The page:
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The setting sun's effulgence, not a strain
DAVID MALLETT. 1700–1765.
WILLIAM AND MARGARET.
'Twas at the silent, solemn hour
When night and morning meet; In glided Margaret's grimly ghost,
And stood at William's feet.
Her face was like an April morn,
Clad in a wintry cloud;
T'hat held her sable shroud.
So shall the fairest face appear,
When youth and years are flown: Such is the robe that kings must wear,
When Death has reft their crown.
Her bloom was like the springing flower,
That sips the silver dew;
Just opening to the view.
But love had, like the canker-worm,
Consumed her early prime :
She died before her time.
"Awake!” she cried, “thy true love calls,
Come from her midnight-grave;. Now let thy pity hear the maid
Thy love refused to save.
«« This is the dumb and dreary hour,
When injured ghosts complain; When yawning graves give up their dead,
To haunt the faithless swain.
"Bethink thee, William, of thy fault,
"Why did you promise love to me,
Why did you swear my eyes were bright,
"How could you say my face was fair,
How could you win my virgin heart,
"Why did you say my lip was sweet,
"That face, alas! no more is fair,
Dark are my eyes, now closed in death,
"The hungry-worm my sister is;
And cold and weary lasts our night,
"But, hark! the cock has warn'd me hence;
Come see, false man, how low she lies,
The lark sung loud; the morning smiled
Pale William quaked in every limb,
He hied him to the fatal place
Where Margaret's body lay,
That wrapp'd her breathless clay.
And thrice he wept full sore;
And word spoke never more !
WILLIAM SHENSTONE. 1714-1763.
ODE TO MEMORY.
On Memory! celestial maid !
Who glean’st the flowerets cropp'd by Time; And, suffering not a leaf to fade,
Preserv'st the blossoms of our prime; Bring, bring those moments to my mind When life was new, and Lesbia kind. And bring that garland to my sight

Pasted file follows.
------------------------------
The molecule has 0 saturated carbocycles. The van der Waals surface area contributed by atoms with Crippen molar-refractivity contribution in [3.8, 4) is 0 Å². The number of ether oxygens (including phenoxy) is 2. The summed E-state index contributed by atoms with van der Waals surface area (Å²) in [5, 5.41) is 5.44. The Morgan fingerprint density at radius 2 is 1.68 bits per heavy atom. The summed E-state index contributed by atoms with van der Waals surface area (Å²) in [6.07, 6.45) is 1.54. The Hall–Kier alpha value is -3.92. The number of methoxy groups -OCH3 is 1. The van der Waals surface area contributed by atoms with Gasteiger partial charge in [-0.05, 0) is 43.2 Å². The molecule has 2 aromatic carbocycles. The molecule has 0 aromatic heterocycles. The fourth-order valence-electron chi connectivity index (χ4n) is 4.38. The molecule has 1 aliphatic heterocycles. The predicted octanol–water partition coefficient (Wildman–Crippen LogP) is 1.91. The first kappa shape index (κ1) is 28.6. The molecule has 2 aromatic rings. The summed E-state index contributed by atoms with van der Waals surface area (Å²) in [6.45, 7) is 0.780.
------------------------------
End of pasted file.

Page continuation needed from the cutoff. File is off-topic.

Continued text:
With which my favour'd crook she bound; And bring that wreath of roses bright
Which then my festive temples crown'd;
Where Isis rolls her silver tide;
That shines on Cherwell's verdant side ;
But sure, to sooth our youthful dreams, Those banks and streams appeard more bright
Than other banks, than other streams :
Or, by thy softening pencil shown,
When, all beneath the poplar bough, My spirits light, my soul serene,
I breathed in verse one cordial vow: That nothing should my soul inspire But friendship warm, and love entire. Dull to the sense of new delight,
On thee the drooping Muse attends; As some fond lover, robb’d of sight,
On thy expressive power depends ; Nor would exchange thy glowing lines, To live the lord of all that shines. But let me chase those vows away
Which at ambition's shrine I made; Nor ever let thy skill display
Those anxious moments, ill repaid: Oh! from my breast that season raze, And bring my childhood in its place. Bring me the bells, the rattle bring,
And bring the hobby I bestrode; When, pleased, in many a sportive ring,
Around the room I jovial rode :
Why did not those enjoyments last? How sweetly wasted I the day,
While innocence allow'd to waste !